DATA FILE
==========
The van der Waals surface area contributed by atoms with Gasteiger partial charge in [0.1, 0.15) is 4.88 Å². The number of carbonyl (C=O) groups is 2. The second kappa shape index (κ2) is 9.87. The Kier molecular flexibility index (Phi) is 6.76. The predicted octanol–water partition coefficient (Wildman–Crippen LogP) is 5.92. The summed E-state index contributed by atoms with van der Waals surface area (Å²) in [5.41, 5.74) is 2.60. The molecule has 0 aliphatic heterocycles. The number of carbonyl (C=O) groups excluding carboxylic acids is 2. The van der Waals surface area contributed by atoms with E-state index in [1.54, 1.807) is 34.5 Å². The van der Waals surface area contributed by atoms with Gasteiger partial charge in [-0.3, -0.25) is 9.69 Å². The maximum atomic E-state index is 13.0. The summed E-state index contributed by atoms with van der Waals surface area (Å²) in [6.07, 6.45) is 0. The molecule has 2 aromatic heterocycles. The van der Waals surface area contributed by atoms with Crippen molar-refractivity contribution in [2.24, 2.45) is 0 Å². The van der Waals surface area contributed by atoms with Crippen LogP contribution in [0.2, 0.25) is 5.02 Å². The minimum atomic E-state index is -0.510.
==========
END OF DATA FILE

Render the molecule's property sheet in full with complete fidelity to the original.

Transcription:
The van der Waals surface area contributed by atoms with Gasteiger partial charge in [0.1, 0.15) is 4.88 Å². The number of carbonyl (C=O) groups is 2. The second kappa shape index (κ2) is 9.87. The Kier molecular flexibility index (Phi) is 6.76. The predicted octanol–water partition coefficient (Wildman–Crippen LogP) is 5.92. The summed E-state index contributed by atoms with van der Waals surface area (Å²) in [5.41, 5.74) is 2.60. The molecule has 0 aliphatic heterocycles. The number of carbonyl (C=O) groups excluding carboxylic acids is 2. The van der Waals surface area contributed by atoms with E-state index in [1.54, 1.807) is 34.5 Å². The van der Waals surface area contributed by atoms with Gasteiger partial charge in [-0.3, -0.25) is 9.69 Å². The maximum atomic E-state index is 13.0. The summed E-state index contributed by atoms with van der Waals surface area (Å²) in [6.07, 6.45) is 0. The molecule has 2 aromatic heterocycles. The van der Waals surface area contributed by atoms with Crippen molar-refractivity contribution in [2.24, 2.45) is 0 Å². The van der Waals surface area contributed by atoms with Crippen LogP contribution in [0.2, 0.25) is 5.02 Å². The minimum atomic E-state index is -0.510.